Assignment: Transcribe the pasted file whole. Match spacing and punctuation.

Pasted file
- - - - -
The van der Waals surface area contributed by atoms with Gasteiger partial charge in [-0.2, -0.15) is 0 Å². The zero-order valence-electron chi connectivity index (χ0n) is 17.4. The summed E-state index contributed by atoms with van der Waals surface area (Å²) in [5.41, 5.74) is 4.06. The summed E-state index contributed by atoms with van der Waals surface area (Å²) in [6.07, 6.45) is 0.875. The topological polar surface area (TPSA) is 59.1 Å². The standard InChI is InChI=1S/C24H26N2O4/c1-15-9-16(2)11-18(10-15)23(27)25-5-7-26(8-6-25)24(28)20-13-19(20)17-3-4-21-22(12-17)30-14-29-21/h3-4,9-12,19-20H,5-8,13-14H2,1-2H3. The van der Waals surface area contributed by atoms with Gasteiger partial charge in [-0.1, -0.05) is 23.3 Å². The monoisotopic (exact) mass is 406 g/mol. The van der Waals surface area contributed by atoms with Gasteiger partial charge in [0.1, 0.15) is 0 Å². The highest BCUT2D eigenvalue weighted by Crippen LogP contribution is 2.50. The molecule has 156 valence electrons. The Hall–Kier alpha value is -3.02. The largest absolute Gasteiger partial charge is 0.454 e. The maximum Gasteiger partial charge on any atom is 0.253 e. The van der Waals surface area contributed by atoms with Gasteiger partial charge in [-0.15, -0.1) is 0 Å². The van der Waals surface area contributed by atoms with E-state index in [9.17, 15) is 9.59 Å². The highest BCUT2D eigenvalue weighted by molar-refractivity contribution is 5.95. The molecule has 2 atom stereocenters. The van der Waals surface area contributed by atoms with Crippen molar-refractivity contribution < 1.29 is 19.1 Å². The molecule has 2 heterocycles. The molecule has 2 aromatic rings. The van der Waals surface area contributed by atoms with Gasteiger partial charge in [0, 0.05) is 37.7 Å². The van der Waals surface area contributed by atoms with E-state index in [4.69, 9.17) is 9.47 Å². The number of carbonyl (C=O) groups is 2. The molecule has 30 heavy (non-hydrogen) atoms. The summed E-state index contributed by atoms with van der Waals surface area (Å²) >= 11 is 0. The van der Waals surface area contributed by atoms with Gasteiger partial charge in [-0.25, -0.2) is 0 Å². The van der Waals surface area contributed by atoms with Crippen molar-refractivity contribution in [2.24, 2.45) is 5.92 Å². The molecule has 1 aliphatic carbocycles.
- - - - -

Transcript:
The van der Waals surface area contributed by atoms with Gasteiger partial charge in [-0.2, -0.15) is 0 Å². The zero-order valence-electron chi connectivity index (χ0n) is 17.4. The summed E-state index contributed by atoms with van der Waals surface area (Å²) in [5.41, 5.74) is 4.06. The summed E-state index contributed by atoms with van der Waals surface area (Å²) in [6.07, 6.45) is 0.875. The topological polar surface area (TPSA) is 59.1 Å². The standard InChI is InChI=1S/C24H26N2O4/c1-15-9-16(2)11-18(10-15)23(27)25-5-7-26(8-6-25)24(28)20-13-19(20)17-3-4-21-22(12-17)30-14-29-21/h3-4,9-12,19-20H,5-8,13-14H2,1-2H3. The van der Waals surface area contributed by atoms with Gasteiger partial charge in [-0.1, -0.05) is 23.3 Å². The monoisotopic (exact) mass is 406 g/mol. The van der Waals surface area contributed by atoms with Gasteiger partial charge in [0.1, 0.15) is 0 Å². The highest BCUT2D eigenvalue weighted by Crippen LogP contribution is 2.50. The molecule has 156 valence electrons. The Hall–Kier alpha value is -3.02. The largest absolute Gasteiger partial charge is 0.454 e. The maximum Gasteiger partial charge on any atom is 0.253 e. The van der Waals surface area contributed by atoms with Gasteiger partial charge in [-0.15, -0.1) is 0 Å². The van der Waals surface area contributed by atoms with E-state index in [9.17, 15) is 9.59 Å². The highest BCUT2D eigenvalue weighted by molar-refractivity contribution is 5.95. The molecule has 2 atom stereocenters. The van der Waals surface area contributed by atoms with Crippen molar-refractivity contribution < 1.29 is 19.1 Å². The molecule has 2 heterocycles. The molecule has 2 aromatic rings. The van der Waals surface area contributed by atoms with Gasteiger partial charge in [0, 0.05) is 37.7 Å². The van der Waals surface area contributed by atoms with E-state index in [4.69, 9.17) is 9.47 Å². The number of carbonyl (C=O) groups is 2. The molecule has 30 heavy (non-hydrogen) atoms. The summed E-state index contributed by atoms with van der Waals surface area (Å²) >= 11 is 0. The van der Waals surface area contributed by atoms with Gasteiger partial charge in [-0.25, -0.2) is 0 Å². The van der Waals surface area contributed by atoms with Crippen molar-refractivity contribution in [2.24, 2.45) is 5.92 Å². The molecule has 1 aliphatic carbocycles.